Unit Book J2

J2 Synthetic View / Conservation

Conservation 1

Stefania Ermidoro – March 2014

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In Tell Mozan, the awareness of the importance of conservation issues has been present in the archaeologists working on the site since the beginning of the project. The idea that drives their work is that conservation must be concurrent with the archaeological process: curators and archaeologists must help each other for the best interest of the structures and the items emerging from the ground.

In planning the intervention, beside the primary necessity of protecting the structures from the atmospheric agents, two main principles have been followed on the site, and in J2 as well: improvement of the construction and minimal intervention, for the purpose of a reduced invasiveness and a high reversibility.

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The main building element excavated in J2 and in the other units related to the Terrace area (J1, J3 and J4) is stone: it is present both as vertical (revetment wall ^wall1, western and eastern flanking walls ^wall2 and ^wall3, curtain walls ctwl1 and twl2) and horizontal (staircases ^stair1 and ^stair2, aprons ^apr1 and ^apr2) surfaces, and this has led to different conservative solutions.

The lithic material that builds the walls is vulnerable particularly in the mud joints: they are mostly damaged by animals, in particular foxes and birds that dig their burrows between the stones. The most effective solution found against this occurrence is the positioning of a net suspended along their faces, held on top by “sausages” (long sleeves made of tent material, filled with the dirt coming from the excavation). These nets need to adhere well to the wall faces and to be closed also laterally, otherwise birds can still get in and make their holes; if put in place properly, however, this solution is the most effective, preventing birds from perching on the stones. Moreover, it has the advantage of being non-intrusive since it can be seen only at close range. Foxes however can cut the nets quite easily, and dig their lairs between stones. Against them, the only solution is to intervene immediately as soon as the guardian identifies their intrusions.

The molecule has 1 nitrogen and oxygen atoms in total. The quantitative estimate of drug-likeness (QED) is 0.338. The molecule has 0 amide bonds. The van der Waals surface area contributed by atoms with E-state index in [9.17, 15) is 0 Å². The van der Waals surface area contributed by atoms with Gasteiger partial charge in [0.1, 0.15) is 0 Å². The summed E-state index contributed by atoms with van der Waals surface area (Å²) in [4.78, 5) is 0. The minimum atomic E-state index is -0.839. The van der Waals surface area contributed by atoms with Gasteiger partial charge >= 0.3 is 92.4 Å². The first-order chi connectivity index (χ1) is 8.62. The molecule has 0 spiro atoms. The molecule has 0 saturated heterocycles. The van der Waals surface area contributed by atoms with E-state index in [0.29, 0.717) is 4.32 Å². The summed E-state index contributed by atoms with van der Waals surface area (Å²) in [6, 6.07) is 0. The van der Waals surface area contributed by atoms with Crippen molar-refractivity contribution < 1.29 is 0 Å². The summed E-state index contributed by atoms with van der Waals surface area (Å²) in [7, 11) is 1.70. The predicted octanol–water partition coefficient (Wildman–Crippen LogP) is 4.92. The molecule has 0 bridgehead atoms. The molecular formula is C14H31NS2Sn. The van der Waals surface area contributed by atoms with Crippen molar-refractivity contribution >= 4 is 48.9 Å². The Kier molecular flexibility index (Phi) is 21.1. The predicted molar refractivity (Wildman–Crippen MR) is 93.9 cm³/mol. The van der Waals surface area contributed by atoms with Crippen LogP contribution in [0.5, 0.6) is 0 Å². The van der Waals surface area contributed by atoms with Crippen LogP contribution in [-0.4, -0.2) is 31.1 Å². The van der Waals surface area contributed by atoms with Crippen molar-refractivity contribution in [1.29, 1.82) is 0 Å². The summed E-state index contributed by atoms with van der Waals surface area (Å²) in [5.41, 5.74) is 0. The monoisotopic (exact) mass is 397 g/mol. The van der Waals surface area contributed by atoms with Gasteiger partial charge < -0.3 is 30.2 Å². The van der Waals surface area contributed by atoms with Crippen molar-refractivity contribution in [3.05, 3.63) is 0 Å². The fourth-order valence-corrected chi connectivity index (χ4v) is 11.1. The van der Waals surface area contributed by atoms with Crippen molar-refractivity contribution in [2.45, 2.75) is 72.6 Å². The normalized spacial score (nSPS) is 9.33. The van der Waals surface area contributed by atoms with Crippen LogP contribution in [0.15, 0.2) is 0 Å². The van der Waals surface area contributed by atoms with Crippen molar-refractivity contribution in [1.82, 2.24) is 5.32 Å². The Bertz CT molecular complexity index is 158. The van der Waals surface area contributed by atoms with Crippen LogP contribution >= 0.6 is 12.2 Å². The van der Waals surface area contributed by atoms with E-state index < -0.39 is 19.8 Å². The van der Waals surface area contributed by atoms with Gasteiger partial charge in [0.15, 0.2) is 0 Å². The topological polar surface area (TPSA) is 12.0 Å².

The top of the walls, and in particular of the revetment wall (^wall1) are treated with pieces of tarp covered by a mud plaster coating; to avoid the formation of puddles at the top of the structures (which may produce dangerous infiltrations).

As for the horizontal surfaces (staircases and aprons), they have been left exposed. However, atmospheric agents as well as the continuing anthropic intervention in the excavation area could cause in some points the erosion of the mortar between limestones. For this reason, it has been adopted a solution that involves the use of wahal (a mixture of mud, straw and water) to consolidate the structures and to avoid displacement of the stones as a result of their loss. In case of larger spaces between different stones, tent shreds have been placed, and then the wahal upon them: in this way, the lithic material is consolidated and kept together.

Against vegetation, no herbicide is in use: whenever it is needed, in particular during spring and fall, workmen remove manually the plants that grow on the staircases and the aprons, before their roots become too deep and invasive.

Two other conservation techniques are in use in J2: adherent covers and backfill.

The first are used for the top of the revetment wall west of the staircase, and for the eastern flanking wall f129. These are particularly significant and endangered structures: in both cases, the easiest and least intrusive solution was preferred, with a tarp laid upon them. This avoids water infiltration and prevents stone detachment, allowing at the same time a constant monitoring of the structures underneath, since tarps can be removed easily as needed.

Backfilling was used in two cases: in the area in front of the apron and of the steps of the earliest staircase (which represent the oldest phases attested in this unit and are therefore protected, waiting for future excavation seasons) and for the pawprint and the three human footprints impressed in f381.

A system of metals bars set perpendicularly to the walls was also devised in 2006, with the purpose of measuring eventual movements of the stones, modifications of their placement or possible degradation of the more important lithic structure. These were placed in J2 at the top of the revetment wall and of the wall between J2 and J4. Measurements are not taken any more, but the metal structure is maintained in order to delimitate the archaeological area.

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